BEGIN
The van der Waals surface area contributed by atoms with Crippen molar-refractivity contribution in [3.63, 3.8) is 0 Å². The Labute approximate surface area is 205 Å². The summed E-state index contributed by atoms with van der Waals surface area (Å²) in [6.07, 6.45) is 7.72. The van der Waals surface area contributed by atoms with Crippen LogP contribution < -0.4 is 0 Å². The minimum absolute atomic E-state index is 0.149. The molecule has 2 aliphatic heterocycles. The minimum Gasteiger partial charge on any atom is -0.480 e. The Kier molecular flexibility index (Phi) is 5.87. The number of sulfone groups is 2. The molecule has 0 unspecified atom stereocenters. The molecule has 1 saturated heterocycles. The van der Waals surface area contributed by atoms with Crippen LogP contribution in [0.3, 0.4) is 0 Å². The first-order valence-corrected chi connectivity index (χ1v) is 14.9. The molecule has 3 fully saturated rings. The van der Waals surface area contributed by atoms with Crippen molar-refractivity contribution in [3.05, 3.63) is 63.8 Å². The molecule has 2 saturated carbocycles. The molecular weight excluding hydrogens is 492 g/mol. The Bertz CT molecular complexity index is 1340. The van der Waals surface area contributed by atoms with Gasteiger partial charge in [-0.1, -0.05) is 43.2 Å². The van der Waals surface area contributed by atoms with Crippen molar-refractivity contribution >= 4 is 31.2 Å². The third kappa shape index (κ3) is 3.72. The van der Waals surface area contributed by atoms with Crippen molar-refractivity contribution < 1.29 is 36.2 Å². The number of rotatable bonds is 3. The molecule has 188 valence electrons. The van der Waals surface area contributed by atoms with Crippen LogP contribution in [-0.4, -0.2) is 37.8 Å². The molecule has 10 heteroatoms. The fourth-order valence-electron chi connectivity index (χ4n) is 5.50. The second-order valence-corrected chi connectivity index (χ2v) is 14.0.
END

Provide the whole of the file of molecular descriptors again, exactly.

The van der Waals surface area contributed by atoms with Crippen molar-refractivity contribution in [3.63, 3.8) is 0 Å². The Labute approximate surface area is 205 Å². The summed E-state index contributed by atoms with van der Waals surface area (Å²) in [6.07, 6.45) is 7.72. The van der Waals surface area contributed by atoms with Crippen LogP contribution < -0.4 is 0 Å². The minimum absolute atomic E-state index is 0.149. The molecule has 2 aliphatic heterocycles. The minimum Gasteiger partial charge on any atom is -0.480 e. The Kier molecular flexibility index (Phi) is 5.87. The number of sulfone groups is 2. The molecule has 0 unspecified atom stereocenters. The molecule has 1 saturated heterocycles. The van der Waals surface area contributed by atoms with Crippen LogP contribution in [0.3, 0.4) is 0 Å². The first-order valence-corrected chi connectivity index (χ1v) is 14.9. The molecule has 3 fully saturated rings. The van der Waals surface area contributed by atoms with Crippen molar-refractivity contribution in [3.05, 3.63) is 63.8 Å². The molecule has 2 saturated carbocycles. The molecular weight excluding hydrogens is 492 g/mol. The Bertz CT molecular complexity index is 1340. The van der Waals surface area contributed by atoms with Gasteiger partial charge in [-0.1, -0.05) is 43.2 Å². The van der Waals surface area contributed by atoms with Crippen molar-refractivity contribution >= 4 is 31.2 Å². The third kappa shape index (κ3) is 3.72. The van der Waals surface area contributed by atoms with Crippen molar-refractivity contribution < 1.29 is 36.2 Å². The number of rotatable bonds is 3. The molecule has 188 valence electrons. The van der Waals surface area contributed by atoms with Crippen LogP contribution in [-0.4, -0.2) is 37.8 Å². The molecule has 10 heteroatoms. The fourth-order valence-electron chi connectivity index (χ4n) is 5.50. The second-order valence-corrected chi connectivity index (χ2v) is 14.0.